(by Caleb Parke and Gregg Re, Fox News) – Senate Democrats on Monday blocked a Republican bill that would have threatened prison time for doctors who don’t try saving the life of infants born alive during failed abortions….
All…Democratic 2020 presidential hopefuls in the Senate voted down the measure, including Bernie Sanders of Vermont, Kamala Harris of California, Cory Booker of New Jersey, Kirsten Gillibrand of New York, Amy Klobuchar of Minnesota and Elizabeth Warren of Massachusetts. The final vote was 53-44…- seven votes short of the 60 needed.
Three Democrats joined Republicans to support the bill — Joe Manchin of West Virginia, Bob Casey of Pennsylvania and Doug Jones or Alabama. Three Republicans did not vote, apparently because of scheduling issues and plane flight delays — including Kevin Cramer of North Dakota, Lisa Murkowski of Alaska and Tim Scott of South Carolina.
The Born-Alive Abortion Survivors Protection Act would have required that “any health care practitioner present” at the time of a birth “exercise the same degree of professional skill, care, and diligence to preserve the life and health of the child as a reasonably diligent and conscientious health care practitioner would render to any other child born alive at the same gestational age.”
The bill, which exempted the mother involved in the birth from prosecution, also would have required practitioners to “ensure that the child born alive is immediately transported and admitted to a hospital.” Doctors who violate those requirements and other medical staffers who don’t report violations could face fines and up to five years in prison. Doctors who intentionally kill a child born alive after an abortion would face prosecution under federal murder statutes — potentially a death penalty or life in prison.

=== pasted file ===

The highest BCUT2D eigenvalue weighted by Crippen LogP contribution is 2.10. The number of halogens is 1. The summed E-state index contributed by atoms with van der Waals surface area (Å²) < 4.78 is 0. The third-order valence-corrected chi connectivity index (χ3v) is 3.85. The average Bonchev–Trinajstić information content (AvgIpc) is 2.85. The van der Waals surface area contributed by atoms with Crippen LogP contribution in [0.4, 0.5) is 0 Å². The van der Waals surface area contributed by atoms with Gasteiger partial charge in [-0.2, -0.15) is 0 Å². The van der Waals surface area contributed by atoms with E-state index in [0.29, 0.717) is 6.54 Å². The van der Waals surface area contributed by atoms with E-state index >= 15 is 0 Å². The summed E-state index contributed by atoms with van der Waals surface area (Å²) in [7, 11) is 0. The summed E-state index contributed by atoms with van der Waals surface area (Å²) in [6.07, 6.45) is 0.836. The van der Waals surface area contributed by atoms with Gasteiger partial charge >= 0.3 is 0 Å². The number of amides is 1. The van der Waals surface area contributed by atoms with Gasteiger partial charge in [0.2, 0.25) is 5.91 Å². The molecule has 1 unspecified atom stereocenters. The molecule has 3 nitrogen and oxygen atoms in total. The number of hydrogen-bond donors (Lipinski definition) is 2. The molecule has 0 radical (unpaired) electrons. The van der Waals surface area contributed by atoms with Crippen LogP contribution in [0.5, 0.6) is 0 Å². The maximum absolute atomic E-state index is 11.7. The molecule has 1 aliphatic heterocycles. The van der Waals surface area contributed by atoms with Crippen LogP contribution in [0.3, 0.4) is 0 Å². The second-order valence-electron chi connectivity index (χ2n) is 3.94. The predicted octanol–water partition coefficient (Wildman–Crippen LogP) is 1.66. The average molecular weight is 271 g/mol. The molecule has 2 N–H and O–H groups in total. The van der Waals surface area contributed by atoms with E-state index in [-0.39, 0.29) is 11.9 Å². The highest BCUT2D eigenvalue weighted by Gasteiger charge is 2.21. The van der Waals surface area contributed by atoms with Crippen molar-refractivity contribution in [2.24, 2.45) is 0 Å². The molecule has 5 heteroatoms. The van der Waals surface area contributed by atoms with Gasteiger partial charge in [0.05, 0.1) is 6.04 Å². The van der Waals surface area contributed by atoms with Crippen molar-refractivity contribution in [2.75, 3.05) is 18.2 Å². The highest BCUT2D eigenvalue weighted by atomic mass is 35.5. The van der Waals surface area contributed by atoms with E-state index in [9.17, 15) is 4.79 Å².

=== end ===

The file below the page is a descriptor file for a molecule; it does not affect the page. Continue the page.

In response, President Trump tweeted late Monday:
“Senate Democrats just voted against legislation to prevent the killing of newborn infant children. The Democrat position on abortion is now so extreme that they don’t mind executing babies AFTER birth. This will be remembered as one of the most shocking votes in the history of Congress. If there is one thing we should all agree on, it’s protecting the lives of innocent babies.”
Other Republicans were also incredulous. “I want to ask each and every one of my colleagues whether or not we’re OK with infanticide,” said the measure’s chief sponsor, Republican Sen. Ben Sasse of Nebraska.
…Sasse said he was surprised at each vote against the bill, and charged that opponents had lied “constantly” with “blatant nonsense” about the legislation — specifically, by claiming the bill would end abortion entirely.
“This is about the most simple thing you can say, which is that a baby is a baby, and they have dignity and worth,” Sasse said. “And it’s not because they’re powerful. It’s because they’re babies. Today is a sad day in the United States Senate.” …
Opponents, noting the rarity of such births and citing laws already making it a crime to kill newborn babies, said the bill was unnecessary. They claimed it was part of a push by abortion opponents to curb access to the procedure and intimidate doctors who perform it, and said late-term abortions generally occur when the infant is considered incapable of surviving after birth.
“This bill is just another line of attack in the ongoing war on women’s health,” New Hampshire Democratic Sen. Jeanne Shaheen said on the Senate floor.
Sasse’s bill would have faced an uphill battle in the House, where Democrats hold the majority.
A similar 2002 bill, called the Born-Alive Infants Protection Act, (see “Background” below) was passed unanimously by the Senate and signed by then-President George W. Bush.
Sasse attempted to pass the new bill by unanimous consent earlier this month but was blocked. Unanimous consent requires all 100 senators to agree, and Sen. Patty Murray, D-Wash., objected to Sasse’s bill, saying the legislation was unnecessary and amounted to a political stunt.